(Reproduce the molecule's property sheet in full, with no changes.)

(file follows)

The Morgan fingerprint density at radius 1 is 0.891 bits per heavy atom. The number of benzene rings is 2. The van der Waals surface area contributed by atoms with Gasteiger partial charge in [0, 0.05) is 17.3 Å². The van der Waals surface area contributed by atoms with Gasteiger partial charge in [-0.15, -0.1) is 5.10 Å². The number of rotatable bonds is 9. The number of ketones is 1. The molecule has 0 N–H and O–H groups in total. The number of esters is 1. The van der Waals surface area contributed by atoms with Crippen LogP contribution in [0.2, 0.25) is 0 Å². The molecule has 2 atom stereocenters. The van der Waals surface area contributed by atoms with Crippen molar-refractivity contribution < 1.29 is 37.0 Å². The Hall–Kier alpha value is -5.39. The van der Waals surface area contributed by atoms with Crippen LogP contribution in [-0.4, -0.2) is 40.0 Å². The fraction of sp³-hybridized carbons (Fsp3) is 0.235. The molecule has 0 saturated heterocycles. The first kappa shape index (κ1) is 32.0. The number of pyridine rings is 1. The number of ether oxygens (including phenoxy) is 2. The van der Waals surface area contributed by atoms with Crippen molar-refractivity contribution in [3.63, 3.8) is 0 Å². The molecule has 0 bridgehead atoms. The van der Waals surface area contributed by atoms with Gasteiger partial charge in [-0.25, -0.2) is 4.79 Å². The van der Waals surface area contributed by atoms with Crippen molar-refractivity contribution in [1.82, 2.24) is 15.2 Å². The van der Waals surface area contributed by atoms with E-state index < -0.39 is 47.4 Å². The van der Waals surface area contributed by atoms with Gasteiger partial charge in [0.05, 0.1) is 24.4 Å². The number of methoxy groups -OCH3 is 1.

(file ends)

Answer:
The Morgan fingerprint density at radius 1 is 0.891 bits per heavy atom. The number of benzene rings is 2. The van der Waals surface area contributed by atoms with Gasteiger partial charge in [0, 0.05) is 17.3 Å². The van der Waals surface area contributed by atoms with Gasteiger partial charge in [-0.15, -0.1) is 5.10 Å². The number of rotatable bonds is 9. The number of ketones is 1. The molecule has 0 N–H and O–H groups in total. The number of esters is 1. The van der Waals surface area contributed by atoms with Crippen LogP contribution in [0.2, 0.25) is 0 Å². The molecule has 2 atom stereocenters. The van der Waals surface area contributed by atoms with Crippen molar-refractivity contribution < 1.29 is 37.0 Å². The Hall–Kier alpha value is -5.39. The van der Waals surface area contributed by atoms with Crippen LogP contribution in [-0.4, -0.2) is 40.0 Å². The fraction of sp³-hybridized carbons (Fsp3) is 0.235. The molecule has 0 saturated heterocycles. The first kappa shape index (κ1) is 32.0. The number of pyridine rings is 1. The number of ether oxygens (including phenoxy) is 2. The van der Waals surface area contributed by atoms with Crippen molar-refractivity contribution in [3.63, 3.8) is 0 Å². The molecule has 0 bridgehead atoms. The van der Waals surface area contributed by atoms with Gasteiger partial charge in [-0.25, -0.2) is 4.79 Å². The van der Waals surface area contributed by atoms with Crippen molar-refractivity contribution in [1.82, 2.24) is 15.2 Å². The van der Waals surface area contributed by atoms with E-state index < -0.39 is 47.4 Å². The van der Waals surface area contributed by atoms with Gasteiger partial charge in [0.05, 0.1) is 24.4 Å². The number of methoxy groups -OCH3 is 1.